This “Women in Tech Week” feature is dedicated to Lori (Schiller) Jones, Director of Application Development @ Marco Technologies.
‘I have to know what you do for a living.’ My daughter’s kindergarten teacher greeted me on the playground with curiosity. Suppressing a giggle, she related today’s ‘Carpet Time’, where her students sat pretzel-legged and shared what their parents do while they are at school learning. My precocious 5-year-old raised her hand eagerly and announced, ‘My Mommy draws boxes, and if you are quiet in the blue chair while she makes them, the ladies will take you for a donut!’
I smiled and translated. ‘Drawing boxes, sure, that’s UX design, front-end development of input forms for my database consulting business. It could also be designing report grids for deliverables as well.’
‘OK, but blue chair? Donut?’ she prompted. I continued, ‘Working from home while my three kids are in school or napping, sometimes it gets a little creative around here. I have an arrangement with one client, who agreed that I can bring my daughter with me when necessary. The last Thursday of the month I run their commissions database maintenance and yes, she sits with her books in a blue chair next to me.’
Then I finally connected the rest of the dots. ‘It’s the regional office for a walk-in hair salon business, and the stylists are often there for training opportunities. On a recent practicum day there was quite the excitement at her cuteness, and she was whisked away while I crunched numbers. She came back with an updo and a jelly-filled!’
We laughed some more. ‘What a wonderful client you have!’ the teacher exclaimed. I nodded, ‘Yes, I sure do.’ As I popped my daughter into the car to pick up groceries, memories came back to my first encounter with Kitty.
She peered at me over her chic glasses, eyes assessing but not unkind. I curbed my inner turmoil, chinned up, and met her gaze. I mustered resolve and detailed my experience, which included a commitment to data quality and integrity, user-friendly interfaces, attention to detail and accurate reporting.
Kitty wasn’t aware that there had been just enough gas in the tank of our old minivan to attend this initial meeting. The suit I wore was my best one of one, and in 45 minutes I needed to pick up my kids from school and grandma’s house.
‘You’re an entrepreneur?’ it was half statement, half inquiry. ‘Yes’, I replied, and the resulting pause was prolonged. ‘I can support that.’ she said and stood up. Was the interview over?
And so began an engagement which continued throughout the next five years, and I would come to admire and respect my client. She was a force; she strode purposefully, spoke her mind, and never held back. Kitty courageously invested in technology, and together we designed a metrics program that brought success and growth to their business.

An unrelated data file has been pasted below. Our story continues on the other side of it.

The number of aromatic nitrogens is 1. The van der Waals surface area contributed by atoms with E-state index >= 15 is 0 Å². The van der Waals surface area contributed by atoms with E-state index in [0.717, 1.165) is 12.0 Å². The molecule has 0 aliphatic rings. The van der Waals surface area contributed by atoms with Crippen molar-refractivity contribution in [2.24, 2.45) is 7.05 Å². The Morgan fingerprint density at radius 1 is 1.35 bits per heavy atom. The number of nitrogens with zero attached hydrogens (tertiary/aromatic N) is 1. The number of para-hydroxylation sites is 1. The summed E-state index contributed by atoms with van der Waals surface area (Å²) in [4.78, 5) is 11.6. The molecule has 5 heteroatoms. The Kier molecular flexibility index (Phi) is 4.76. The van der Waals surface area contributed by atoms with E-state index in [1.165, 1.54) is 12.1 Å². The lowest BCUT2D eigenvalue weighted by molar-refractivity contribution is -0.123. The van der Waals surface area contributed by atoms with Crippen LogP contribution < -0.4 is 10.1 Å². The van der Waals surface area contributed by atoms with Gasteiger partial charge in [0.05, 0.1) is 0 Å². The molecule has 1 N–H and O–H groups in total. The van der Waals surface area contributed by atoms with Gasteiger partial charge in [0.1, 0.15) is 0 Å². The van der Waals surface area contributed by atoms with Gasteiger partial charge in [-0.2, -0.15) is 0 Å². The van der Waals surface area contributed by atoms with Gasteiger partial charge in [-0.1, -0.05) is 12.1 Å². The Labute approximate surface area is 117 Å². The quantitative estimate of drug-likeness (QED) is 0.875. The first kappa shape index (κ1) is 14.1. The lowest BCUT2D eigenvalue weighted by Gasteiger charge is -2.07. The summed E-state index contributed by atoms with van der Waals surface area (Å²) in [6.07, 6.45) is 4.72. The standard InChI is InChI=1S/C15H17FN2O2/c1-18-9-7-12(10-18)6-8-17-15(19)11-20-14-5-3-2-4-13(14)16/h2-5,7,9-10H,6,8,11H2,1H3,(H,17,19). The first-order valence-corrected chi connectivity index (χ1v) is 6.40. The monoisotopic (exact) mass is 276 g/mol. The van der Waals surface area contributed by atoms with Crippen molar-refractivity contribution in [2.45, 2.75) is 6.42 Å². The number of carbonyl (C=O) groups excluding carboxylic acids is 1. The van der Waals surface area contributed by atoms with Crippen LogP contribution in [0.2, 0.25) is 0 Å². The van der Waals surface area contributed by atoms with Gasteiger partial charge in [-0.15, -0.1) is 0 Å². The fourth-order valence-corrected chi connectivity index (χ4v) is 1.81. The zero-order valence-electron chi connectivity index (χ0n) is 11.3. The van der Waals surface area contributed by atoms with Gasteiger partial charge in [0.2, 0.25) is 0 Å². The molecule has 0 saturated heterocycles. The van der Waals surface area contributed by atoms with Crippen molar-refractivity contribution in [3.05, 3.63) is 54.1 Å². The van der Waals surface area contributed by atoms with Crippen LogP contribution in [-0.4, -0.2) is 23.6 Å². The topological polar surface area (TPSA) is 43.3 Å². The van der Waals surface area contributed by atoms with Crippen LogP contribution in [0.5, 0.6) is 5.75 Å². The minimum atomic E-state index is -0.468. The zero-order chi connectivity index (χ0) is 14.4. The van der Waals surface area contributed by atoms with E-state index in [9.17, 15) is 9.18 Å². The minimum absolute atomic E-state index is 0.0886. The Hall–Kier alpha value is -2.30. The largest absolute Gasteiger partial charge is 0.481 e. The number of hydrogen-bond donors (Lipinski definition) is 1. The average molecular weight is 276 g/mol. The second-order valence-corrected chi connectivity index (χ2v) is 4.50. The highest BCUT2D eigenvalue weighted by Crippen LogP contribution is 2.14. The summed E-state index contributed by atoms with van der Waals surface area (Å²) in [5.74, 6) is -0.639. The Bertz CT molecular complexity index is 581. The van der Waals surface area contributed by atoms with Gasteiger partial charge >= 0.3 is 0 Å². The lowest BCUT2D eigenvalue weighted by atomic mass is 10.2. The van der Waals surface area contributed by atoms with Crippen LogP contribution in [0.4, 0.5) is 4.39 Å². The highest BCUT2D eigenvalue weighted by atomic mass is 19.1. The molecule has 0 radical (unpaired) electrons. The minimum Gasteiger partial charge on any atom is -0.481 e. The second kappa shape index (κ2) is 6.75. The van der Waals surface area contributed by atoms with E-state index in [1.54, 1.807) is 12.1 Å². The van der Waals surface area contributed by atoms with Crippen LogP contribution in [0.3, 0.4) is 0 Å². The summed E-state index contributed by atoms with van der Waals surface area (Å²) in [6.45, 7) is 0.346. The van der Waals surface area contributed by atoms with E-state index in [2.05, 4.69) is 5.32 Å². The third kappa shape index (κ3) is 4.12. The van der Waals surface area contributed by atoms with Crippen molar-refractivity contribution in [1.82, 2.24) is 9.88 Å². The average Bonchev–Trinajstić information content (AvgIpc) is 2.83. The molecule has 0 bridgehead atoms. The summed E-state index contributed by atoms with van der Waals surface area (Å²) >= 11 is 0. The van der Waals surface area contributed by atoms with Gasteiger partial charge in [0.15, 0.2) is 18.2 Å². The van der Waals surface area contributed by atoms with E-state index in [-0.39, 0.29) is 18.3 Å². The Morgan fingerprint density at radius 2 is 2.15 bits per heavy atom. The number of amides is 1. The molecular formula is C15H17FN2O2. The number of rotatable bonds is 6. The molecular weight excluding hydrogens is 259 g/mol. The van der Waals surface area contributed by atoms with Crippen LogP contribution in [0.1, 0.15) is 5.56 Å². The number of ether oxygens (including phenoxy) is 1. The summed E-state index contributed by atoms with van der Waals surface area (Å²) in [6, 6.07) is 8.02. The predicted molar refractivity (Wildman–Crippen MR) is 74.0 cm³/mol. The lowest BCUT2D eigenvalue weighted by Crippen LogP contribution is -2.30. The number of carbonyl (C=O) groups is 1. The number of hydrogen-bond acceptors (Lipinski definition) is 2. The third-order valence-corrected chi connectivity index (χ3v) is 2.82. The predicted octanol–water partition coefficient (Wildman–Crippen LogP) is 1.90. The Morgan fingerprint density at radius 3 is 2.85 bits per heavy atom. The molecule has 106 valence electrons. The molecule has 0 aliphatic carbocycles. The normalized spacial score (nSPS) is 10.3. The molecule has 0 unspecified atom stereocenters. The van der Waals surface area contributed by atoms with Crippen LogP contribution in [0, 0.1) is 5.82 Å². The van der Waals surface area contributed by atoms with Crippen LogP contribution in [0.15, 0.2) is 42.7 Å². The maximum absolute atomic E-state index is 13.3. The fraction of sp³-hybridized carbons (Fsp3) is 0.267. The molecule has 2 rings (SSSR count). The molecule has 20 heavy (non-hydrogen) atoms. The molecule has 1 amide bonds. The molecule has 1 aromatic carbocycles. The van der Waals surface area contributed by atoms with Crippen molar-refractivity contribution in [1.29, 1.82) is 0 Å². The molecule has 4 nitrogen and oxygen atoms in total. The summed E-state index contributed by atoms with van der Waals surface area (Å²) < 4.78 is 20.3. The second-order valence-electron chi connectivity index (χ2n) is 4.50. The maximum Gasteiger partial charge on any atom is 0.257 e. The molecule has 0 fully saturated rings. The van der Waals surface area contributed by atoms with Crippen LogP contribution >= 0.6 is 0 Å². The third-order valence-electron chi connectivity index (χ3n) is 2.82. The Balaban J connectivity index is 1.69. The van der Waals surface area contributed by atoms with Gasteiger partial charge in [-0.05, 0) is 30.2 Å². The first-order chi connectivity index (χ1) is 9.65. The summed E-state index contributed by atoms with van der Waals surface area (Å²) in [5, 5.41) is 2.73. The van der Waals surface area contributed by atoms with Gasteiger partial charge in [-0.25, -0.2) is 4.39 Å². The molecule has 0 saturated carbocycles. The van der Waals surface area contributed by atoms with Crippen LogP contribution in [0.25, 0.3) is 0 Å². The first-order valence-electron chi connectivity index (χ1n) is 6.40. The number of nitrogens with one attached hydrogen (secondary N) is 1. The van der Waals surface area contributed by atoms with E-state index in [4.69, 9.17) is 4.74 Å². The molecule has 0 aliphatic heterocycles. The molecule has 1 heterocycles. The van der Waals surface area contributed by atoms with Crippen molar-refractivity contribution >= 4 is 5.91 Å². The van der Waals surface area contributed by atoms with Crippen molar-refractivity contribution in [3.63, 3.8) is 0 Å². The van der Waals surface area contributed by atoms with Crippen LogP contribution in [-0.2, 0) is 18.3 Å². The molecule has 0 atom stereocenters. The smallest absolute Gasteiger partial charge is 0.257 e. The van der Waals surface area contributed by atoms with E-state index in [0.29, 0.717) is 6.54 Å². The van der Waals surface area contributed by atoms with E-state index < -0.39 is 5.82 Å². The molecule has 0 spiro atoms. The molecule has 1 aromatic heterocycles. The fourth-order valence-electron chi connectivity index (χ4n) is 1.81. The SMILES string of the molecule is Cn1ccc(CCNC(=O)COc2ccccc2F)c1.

My dream of owning my own database design business was realized from hard work, determination, and the support of leaders like Kitty, progressive before her time, open to flexible hours, a hybrid model and work-family balance. She arranged with her IT provider to grant me remote access so that I could ensure Y2K didn’t disrupt business activities. I’ll never forget connecting to their server just after the ball dropped and breathing a sigh of relief when all my code moved seamlessly into the next century.
Since that time, I have done my part to ‘support that’ every chance I get. I remained self-employed for over 25 years, expanding my network to create a referral system which promoted other female technology experts. I returned to my alma-mater, UW-Whitewater, and shared with students how they could make their aspirations a reality. Now as the Director of Application Development for Marco Technologies, I use my sphere of influence to mentor other women. I am active in our Early Careers internship program at Marco and participate in Marco’s women leaders’ group. As co-Chair of the Women in Technology (WIT) – Wisconsin OnCampus program, we provide support and encouragement for female students seeking technology-related professions. Opportunities are everywhere.
If you are poised at the starting line of your technology career – find a mentor. Seek a champion and a cheerleader and a constructive critic, someone who will provide honest feedback and a strong shoulder. If you’re further along, more established in your career, then you surely have lessons learned. Be the person you needed at that young age, share your stories, your pitfalls, and your triumphs, so that another ambitious female can grow in the field of technology.
Kitty took a chance on me – a young female technology business owner with a family. She likely doesn’t remember that first exchange, but it forever changed the trajectory of my career, self-confidence, and future.
Lori (Schiller) Jones – https://www.linkedin.com/in/lori-jones-0a28b013/